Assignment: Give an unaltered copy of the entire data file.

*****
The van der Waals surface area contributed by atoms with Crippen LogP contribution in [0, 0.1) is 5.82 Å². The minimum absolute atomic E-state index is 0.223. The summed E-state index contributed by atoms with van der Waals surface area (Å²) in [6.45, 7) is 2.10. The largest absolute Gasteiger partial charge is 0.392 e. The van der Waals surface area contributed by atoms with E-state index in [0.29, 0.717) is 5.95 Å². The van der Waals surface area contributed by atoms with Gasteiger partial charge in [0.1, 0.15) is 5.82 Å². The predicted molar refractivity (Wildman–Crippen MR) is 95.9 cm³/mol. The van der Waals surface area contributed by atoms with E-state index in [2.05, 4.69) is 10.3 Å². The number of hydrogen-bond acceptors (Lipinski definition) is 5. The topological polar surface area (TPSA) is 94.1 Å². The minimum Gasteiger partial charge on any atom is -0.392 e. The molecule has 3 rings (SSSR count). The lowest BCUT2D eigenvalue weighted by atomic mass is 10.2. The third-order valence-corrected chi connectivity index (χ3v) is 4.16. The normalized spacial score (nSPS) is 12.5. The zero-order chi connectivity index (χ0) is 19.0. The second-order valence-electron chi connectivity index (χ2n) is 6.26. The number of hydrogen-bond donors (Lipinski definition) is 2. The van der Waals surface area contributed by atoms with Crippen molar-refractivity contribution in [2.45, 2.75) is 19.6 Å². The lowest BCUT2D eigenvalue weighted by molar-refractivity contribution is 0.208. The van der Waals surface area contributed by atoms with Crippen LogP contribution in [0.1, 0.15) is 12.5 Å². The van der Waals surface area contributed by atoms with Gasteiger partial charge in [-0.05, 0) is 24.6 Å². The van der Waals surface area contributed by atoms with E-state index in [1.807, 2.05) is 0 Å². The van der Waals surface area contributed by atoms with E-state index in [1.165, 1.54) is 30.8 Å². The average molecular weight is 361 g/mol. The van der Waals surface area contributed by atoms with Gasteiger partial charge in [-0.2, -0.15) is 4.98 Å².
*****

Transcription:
The van der Waals surface area contributed by atoms with Crippen LogP contribution in [0, 0.1) is 5.82 Å². The minimum absolute atomic E-state index is 0.223. The summed E-state index contributed by atoms with van der Waals surface area (Å²) in [6.45, 7) is 2.10. The largest absolute Gasteiger partial charge is 0.392 e. The van der Waals surface area contributed by atoms with E-state index in [0.29, 0.717) is 5.95 Å². The van der Waals surface area contributed by atoms with Gasteiger partial charge in [0.1, 0.15) is 5.82 Å². The predicted molar refractivity (Wildman–Crippen MR) is 95.9 cm³/mol. The van der Waals surface area contributed by atoms with E-state index in [2.05, 4.69) is 10.3 Å². The number of hydrogen-bond acceptors (Lipinski definition) is 5. The topological polar surface area (TPSA) is 94.1 Å². The minimum Gasteiger partial charge on any atom is -0.392 e. The molecule has 3 rings (SSSR count). The lowest BCUT2D eigenvalue weighted by atomic mass is 10.2. The third-order valence-corrected chi connectivity index (χ3v) is 4.16. The normalized spacial score (nSPS) is 12.5. The zero-order chi connectivity index (χ0) is 19.0. The second-order valence-electron chi connectivity index (χ2n) is 6.26. The number of hydrogen-bond donors (Lipinski definition) is 2. The van der Waals surface area contributed by atoms with Crippen molar-refractivity contribution in [2.45, 2.75) is 19.6 Å². The lowest BCUT2D eigenvalue weighted by molar-refractivity contribution is 0.208. The van der Waals surface area contributed by atoms with Crippen LogP contribution in [0.1, 0.15) is 12.5 Å². The van der Waals surface area contributed by atoms with Gasteiger partial charge in [-0.05, 0) is 24.6 Å². The van der Waals surface area contributed by atoms with E-state index in [1.807, 2.05) is 0 Å². The van der Waals surface area contributed by atoms with E-state index in [1.165, 1.54) is 30.8 Å². The average molecular weight is 361 g/mol. The van der Waals surface area contributed by atoms with Gasteiger partial charge in [-0.2, -0.15) is 4.98 Å².